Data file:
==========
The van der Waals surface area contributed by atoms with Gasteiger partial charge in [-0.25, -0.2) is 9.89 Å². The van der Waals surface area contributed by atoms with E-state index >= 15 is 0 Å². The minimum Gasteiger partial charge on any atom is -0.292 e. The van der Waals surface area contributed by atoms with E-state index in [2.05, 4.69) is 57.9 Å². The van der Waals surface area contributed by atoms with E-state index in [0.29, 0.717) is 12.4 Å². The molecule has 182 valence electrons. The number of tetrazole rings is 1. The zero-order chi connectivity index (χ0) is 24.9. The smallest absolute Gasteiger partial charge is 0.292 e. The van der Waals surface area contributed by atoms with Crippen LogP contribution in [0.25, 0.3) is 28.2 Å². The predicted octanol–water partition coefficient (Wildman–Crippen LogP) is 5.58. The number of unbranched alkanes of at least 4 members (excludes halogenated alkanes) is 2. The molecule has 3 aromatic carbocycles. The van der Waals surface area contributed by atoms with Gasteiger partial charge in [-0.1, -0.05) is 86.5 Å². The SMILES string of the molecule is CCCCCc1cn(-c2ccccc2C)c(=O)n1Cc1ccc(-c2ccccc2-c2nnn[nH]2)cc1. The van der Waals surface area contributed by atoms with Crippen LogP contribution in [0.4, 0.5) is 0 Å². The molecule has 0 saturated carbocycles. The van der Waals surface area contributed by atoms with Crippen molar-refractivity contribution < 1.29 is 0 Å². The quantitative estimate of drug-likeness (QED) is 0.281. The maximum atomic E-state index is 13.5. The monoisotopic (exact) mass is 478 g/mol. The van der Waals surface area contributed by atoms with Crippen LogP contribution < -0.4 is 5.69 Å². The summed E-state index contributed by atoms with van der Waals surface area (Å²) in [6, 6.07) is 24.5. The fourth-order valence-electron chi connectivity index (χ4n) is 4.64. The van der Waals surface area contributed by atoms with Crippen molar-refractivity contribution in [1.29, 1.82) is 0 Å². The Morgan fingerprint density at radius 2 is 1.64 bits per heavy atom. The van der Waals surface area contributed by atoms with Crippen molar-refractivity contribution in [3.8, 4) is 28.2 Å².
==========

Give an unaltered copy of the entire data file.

The van der Waals surface area contributed by atoms with Gasteiger partial charge in [-0.25, -0.2) is 9.89 Å². The van der Waals surface area contributed by atoms with E-state index >= 15 is 0 Å². The minimum Gasteiger partial charge on any atom is -0.292 e. The van der Waals surface area contributed by atoms with E-state index in [2.05, 4.69) is 57.9 Å². The van der Waals surface area contributed by atoms with E-state index in [0.29, 0.717) is 12.4 Å². The molecule has 182 valence electrons. The number of tetrazole rings is 1. The zero-order chi connectivity index (χ0) is 24.9. The smallest absolute Gasteiger partial charge is 0.292 e. The van der Waals surface area contributed by atoms with Crippen LogP contribution in [0.25, 0.3) is 28.2 Å². The predicted octanol–water partition coefficient (Wildman–Crippen LogP) is 5.58. The number of unbranched alkanes of at least 4 members (excludes halogenated alkanes) is 2. The molecule has 3 aromatic carbocycles. The van der Waals surface area contributed by atoms with Gasteiger partial charge in [-0.1, -0.05) is 86.5 Å². The SMILES string of the molecule is CCCCCc1cn(-c2ccccc2C)c(=O)n1Cc1ccc(-c2ccccc2-c2nnn[nH]2)cc1. The van der Waals surface area contributed by atoms with Crippen LogP contribution in [0.4, 0.5) is 0 Å². The molecule has 0 saturated carbocycles. The van der Waals surface area contributed by atoms with Crippen molar-refractivity contribution < 1.29 is 0 Å². The quantitative estimate of drug-likeness (QED) is 0.281. The maximum atomic E-state index is 13.5. The monoisotopic (exact) mass is 478 g/mol. The van der Waals surface area contributed by atoms with Crippen LogP contribution < -0.4 is 5.69 Å². The summed E-state index contributed by atoms with van der Waals surface area (Å²) in [6, 6.07) is 24.5. The fourth-order valence-electron chi connectivity index (χ4n) is 4.64. The van der Waals surface area contributed by atoms with Crippen molar-refractivity contribution in [1.29, 1.82) is 0 Å². The Morgan fingerprint density at radius 2 is 1.64 bits per heavy atom. The van der Waals surface area contributed by atoms with Crippen molar-refractivity contribution in [3.8, 4) is 28.2 Å².